When you decide to start a small business, you find out pretty quickly that it takes more than skills and dedication in your respective area of work. Besides being good at what you want to do, you also need to known your accounting and financing issues, no matter how annoying and boring these may be. And the credit card problem for small businesses needs careful handling, just like that of a regular, personal credit card.
Choosing the right type of credit card is vital for the success of a small business. Even if you don’t have access to a corporate credit card, a small business card can be a major tool on the path to success. When you apply for a small business credit card, lenders will analyze your request from a variety of points of views. While their evaluation of the risk may vary according to various local factors, they will all take into account the “five Cs”: capital, capacity to make the payments, collateral, conditions and character.
Capital, meaning your personal investment in the business, outlines not only the size of the business, but also how much risk you are willing to take. Balance risks carefully – too much means you will be rated reckless, too little, and the lenders may think you are not serious about this. The capacity to repay the loan is, of course, critical for the lender and will be carefully analyzed. The collateral or the guarantees will show that you have a backup plan for returning the loan, in case things go wrong. The conditions represent the general situation in your geographical area and your respective line of business – mostly things that you cannot control (but you can make them look better in carefully planned business plan). Last but not least, character is the impression you make on the lenders – how trustworthy and business-oriented you appear to them.
If you take all these into account, your application is more likely to be successful right from the start. Of course, you also need to consider, carefully, which type of business card suits your needs.
Many small businesses rely on cash flow to pay for suppliers or contractors because they need to purchase materials and services before their own clients pay up. You need to calculate the difference between the date when you purchase the materials and the date when the clients pay you back. If this is shorter than 30 days, go for a card that doesn’t charge you interest for the respective period. If it is two, three months or longer, go for a low interest card.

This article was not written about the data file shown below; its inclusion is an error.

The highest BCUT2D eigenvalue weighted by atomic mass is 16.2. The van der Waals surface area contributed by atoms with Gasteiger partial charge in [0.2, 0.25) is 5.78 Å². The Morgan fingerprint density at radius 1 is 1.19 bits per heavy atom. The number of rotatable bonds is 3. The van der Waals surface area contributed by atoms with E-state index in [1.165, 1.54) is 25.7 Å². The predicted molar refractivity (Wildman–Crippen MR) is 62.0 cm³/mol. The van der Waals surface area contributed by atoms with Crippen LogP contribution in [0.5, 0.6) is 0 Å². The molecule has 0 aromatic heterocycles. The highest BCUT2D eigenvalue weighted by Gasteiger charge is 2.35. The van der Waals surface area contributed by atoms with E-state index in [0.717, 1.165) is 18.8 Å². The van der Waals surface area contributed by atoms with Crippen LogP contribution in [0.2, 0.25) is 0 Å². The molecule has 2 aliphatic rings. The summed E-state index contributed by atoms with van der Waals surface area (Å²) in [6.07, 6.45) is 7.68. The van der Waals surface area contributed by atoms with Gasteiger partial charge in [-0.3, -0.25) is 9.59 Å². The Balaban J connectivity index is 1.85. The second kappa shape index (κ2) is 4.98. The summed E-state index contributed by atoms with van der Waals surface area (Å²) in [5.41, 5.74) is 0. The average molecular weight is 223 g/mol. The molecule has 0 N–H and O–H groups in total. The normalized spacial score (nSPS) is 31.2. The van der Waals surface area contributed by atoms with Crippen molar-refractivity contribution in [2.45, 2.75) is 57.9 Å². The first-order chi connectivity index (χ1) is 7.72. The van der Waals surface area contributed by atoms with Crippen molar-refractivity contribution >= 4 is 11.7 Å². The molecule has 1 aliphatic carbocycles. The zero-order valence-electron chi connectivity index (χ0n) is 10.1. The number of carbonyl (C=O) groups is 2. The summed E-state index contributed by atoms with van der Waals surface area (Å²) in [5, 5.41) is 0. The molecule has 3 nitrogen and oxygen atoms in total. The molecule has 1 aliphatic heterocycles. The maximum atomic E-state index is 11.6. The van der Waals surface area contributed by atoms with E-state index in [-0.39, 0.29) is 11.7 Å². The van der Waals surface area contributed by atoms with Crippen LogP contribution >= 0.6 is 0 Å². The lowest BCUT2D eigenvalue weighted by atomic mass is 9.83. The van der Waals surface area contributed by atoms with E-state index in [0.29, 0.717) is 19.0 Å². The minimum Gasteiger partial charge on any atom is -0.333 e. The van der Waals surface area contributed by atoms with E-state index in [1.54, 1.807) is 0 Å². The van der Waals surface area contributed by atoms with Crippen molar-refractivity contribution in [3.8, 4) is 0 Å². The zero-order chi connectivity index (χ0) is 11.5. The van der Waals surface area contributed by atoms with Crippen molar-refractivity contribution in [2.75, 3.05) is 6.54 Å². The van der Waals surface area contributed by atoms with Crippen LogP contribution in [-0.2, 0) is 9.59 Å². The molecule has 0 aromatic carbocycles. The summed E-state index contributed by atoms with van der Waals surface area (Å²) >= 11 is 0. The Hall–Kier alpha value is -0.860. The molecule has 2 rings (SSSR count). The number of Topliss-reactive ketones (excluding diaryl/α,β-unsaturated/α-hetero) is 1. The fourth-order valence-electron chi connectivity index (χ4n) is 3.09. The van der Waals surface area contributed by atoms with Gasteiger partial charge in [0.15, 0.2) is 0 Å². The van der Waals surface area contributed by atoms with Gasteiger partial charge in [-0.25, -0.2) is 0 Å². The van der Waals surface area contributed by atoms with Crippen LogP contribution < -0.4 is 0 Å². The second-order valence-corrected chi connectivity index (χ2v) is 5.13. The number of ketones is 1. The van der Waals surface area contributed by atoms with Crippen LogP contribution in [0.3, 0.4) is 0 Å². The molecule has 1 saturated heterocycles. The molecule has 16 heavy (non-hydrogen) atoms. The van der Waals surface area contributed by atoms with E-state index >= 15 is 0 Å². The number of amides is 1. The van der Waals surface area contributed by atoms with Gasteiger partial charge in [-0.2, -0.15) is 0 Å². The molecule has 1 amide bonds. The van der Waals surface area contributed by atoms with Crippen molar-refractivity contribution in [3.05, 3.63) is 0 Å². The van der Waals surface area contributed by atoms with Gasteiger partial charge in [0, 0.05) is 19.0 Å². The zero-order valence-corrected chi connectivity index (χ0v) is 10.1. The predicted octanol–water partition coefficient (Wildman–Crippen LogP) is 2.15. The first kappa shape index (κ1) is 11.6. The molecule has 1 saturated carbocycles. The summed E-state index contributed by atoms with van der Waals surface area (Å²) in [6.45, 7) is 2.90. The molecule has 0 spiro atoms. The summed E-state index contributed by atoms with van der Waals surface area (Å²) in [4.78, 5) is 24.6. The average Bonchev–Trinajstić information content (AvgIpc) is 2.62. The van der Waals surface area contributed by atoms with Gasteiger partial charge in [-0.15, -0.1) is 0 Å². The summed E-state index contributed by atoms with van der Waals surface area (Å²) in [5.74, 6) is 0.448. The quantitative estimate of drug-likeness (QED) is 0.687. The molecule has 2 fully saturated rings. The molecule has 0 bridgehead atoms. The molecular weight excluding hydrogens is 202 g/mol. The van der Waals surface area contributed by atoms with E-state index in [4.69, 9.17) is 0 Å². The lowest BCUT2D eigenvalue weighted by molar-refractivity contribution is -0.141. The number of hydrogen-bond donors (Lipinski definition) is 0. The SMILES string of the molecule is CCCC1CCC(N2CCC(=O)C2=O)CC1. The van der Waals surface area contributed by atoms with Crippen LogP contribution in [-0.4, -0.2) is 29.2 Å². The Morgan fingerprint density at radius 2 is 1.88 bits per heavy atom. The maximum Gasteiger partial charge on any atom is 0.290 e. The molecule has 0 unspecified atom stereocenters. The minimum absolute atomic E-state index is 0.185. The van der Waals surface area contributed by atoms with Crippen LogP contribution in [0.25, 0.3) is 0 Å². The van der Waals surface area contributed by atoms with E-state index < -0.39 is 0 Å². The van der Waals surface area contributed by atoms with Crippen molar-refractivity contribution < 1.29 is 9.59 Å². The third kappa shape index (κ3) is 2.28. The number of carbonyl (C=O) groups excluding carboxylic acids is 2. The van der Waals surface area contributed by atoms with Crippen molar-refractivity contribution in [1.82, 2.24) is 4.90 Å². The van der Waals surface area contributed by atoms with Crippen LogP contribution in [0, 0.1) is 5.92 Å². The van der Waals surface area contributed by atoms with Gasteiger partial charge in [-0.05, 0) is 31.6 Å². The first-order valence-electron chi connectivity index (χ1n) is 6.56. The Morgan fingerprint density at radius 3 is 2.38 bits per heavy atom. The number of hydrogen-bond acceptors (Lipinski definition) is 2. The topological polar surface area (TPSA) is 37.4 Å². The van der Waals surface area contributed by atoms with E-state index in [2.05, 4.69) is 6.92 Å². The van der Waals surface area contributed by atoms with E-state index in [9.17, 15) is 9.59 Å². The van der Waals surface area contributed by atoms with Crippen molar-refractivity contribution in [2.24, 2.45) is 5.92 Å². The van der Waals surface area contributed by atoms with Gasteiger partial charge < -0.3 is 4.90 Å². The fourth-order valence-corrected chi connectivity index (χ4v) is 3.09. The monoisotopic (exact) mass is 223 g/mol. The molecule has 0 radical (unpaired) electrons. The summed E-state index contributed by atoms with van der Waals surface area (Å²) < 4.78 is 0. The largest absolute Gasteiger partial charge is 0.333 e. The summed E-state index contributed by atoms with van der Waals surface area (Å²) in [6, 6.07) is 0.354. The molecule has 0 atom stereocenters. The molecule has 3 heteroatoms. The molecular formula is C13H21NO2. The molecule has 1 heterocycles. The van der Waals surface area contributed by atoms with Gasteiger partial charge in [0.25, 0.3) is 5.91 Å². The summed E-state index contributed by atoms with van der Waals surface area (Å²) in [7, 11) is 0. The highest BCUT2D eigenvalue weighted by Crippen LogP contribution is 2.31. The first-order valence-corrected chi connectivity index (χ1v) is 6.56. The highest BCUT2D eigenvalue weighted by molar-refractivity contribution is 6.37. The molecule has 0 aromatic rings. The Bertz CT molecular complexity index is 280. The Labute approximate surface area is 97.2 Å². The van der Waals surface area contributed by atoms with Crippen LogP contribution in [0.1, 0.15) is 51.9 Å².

Also, you should think of how often you will have to travel for business-related purposes, and how a special type of credit card can help you with this, or how you will handle unprepared emergency situations that hustle small businesses constantly.
Some of the offers for credit cards for small business include Blue for Business Card – no annual fee, 0% intro APR for the first 9 months, credit line of up to $50,000 or Blue Cash for Business Credit Card – up to 5% cash rebate, no annual fee, 0% APR for up to 15 months. Advanta Platinum with Rewards, featuring cash back bonus, offers 0% intro APR for balance transfers, up to 50,000 credit line and various types of rewards for the things you buy most often (gas, office supplies and so on), bonus miles or cash back.
The CitiBusiness card has 0% APR for purchases for the first 6 months, no annual fee, a generous credit line and additional cards for the employees, with a credit limit set by you. The Platinum Business Credit Card from American Express has no annual fee and 0% APR for the first nine months on purchases and balance transfers.
Other options include Business Green Rewards Cash – no fees for the first year and no pre-set spending limit, and the Business Cash Rebate from OPEN: the Small Business Network, with up to 5% cash rebate, no annual fee, 0% APR for the first six months, no limit for cash back and no minimum spending requirements.